Timing – The Third Variable in Your Selling Equation

Timing – The Third Variable in Your Selling Equation

By Brian Goodhart

Timing, as they say, is everything. Well not exactly everything, but it is very important. And it is yet another deeply personal factor that comes into play whenever deals are contemplated. In my last post I discussed Involvement and how each business owner or partner must decide their level of financial and professional involvement that they desire post-transaction. Once that has been decided, we now need to examine the length of time over which this involvement will occur.

Here again, I urge business owners to work with their family and advisors to determine what works best for them. When I speak of timing, I’m really talking about the length of time that a business owner wants to transition from their current role (as Owner/CEO, President, etc.) to the new position based upon their preferred involvement. Would you like to remain as acting CEO for 1 year and then transition to your other position? Would you like your earn out to last three years until you’re ready to fully retire?

While simple conceptually, considering timing forces a business owner to consider many other questions such as:

  • Am I healthy enough to continue at my intended level of involvement?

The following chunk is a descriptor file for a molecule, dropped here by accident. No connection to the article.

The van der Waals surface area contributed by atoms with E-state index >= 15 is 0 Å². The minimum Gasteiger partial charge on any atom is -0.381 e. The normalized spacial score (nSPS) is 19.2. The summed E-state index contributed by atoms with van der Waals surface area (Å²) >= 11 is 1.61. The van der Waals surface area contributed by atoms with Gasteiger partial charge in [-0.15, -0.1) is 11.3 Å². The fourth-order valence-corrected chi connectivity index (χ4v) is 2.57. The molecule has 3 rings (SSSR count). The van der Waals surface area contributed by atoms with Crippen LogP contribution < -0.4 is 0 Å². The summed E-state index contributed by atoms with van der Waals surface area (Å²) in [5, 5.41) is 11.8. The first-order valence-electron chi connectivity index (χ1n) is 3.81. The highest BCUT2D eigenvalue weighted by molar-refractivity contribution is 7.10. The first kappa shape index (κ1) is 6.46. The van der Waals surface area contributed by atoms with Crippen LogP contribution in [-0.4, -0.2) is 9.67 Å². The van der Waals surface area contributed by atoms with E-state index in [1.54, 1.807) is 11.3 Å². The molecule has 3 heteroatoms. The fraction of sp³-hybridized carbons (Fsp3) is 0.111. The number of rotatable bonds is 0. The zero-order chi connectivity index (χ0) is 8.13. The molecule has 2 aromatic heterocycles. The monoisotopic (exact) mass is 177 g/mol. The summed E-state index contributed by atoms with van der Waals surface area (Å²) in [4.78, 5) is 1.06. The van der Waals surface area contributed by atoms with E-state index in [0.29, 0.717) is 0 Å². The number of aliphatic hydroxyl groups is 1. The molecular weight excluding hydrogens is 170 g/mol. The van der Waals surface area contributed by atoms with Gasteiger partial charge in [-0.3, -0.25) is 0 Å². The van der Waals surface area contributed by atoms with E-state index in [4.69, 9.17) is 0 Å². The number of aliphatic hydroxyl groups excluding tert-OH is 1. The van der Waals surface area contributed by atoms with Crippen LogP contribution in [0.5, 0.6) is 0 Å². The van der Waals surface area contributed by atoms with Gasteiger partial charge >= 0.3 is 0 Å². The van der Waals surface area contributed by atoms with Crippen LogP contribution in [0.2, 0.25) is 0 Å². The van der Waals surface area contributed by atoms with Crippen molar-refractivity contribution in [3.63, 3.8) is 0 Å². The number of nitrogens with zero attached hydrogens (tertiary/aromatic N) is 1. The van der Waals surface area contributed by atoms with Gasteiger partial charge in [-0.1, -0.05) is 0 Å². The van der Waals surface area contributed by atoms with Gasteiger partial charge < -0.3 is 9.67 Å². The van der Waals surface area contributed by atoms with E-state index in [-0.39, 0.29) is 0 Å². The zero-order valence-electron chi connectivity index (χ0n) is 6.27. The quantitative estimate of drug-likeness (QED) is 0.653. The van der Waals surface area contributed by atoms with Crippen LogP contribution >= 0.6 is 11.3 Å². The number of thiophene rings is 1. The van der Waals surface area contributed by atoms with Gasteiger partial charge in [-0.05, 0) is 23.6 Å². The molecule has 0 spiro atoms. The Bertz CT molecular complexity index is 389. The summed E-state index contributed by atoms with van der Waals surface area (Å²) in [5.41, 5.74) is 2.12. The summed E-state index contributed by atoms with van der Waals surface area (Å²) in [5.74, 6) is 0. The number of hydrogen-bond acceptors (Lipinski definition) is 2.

• Are my spouse and other household members healthy?
  • Do I need cash flow from the business post-transaction to fund my lifestyle or other personal ambitions or business ventures?

Timing is also one of those areas where outside help can be very valuable – particularly if that helper is a qualified financial planner. Most business owners I’ve worked with throughout my career have investments, but they’ve never worked with a qualified individual to come up with a financial plan. Such planning can be illuminating in a variety of ways.

Several years ago I worked with a business owner who was contemplating selling his business. I put him in touch with a qualified financial planner and with their help he worked out a detailed financial plan of what he wanted his retirement to look like.

This business owner was exceptionally active and loved to travel and was able to plan and budget for several large trips to Europe. He also had children and grandchildren he wanted to assist in numerous ways – all of which was accounted for by the financial planner. When it came time to discuss his Selling Equation, we had an excellent idea of what deal structures would work for him because we had a roadmap of his retirement cash flow needs extending out for nearly a decade. He could now entertain offers with confidence because he knew exactly how long he needed to be involved in the business and at what times he would truly start to transition his way out.  Proper timing may not be everything, but it is empowering.

Brian Goodhart is Capstone’s Director of M&A Advisory Services. If you would like to speak with him about the process of selling a business, please email bgoodhart@capstonestrategic.com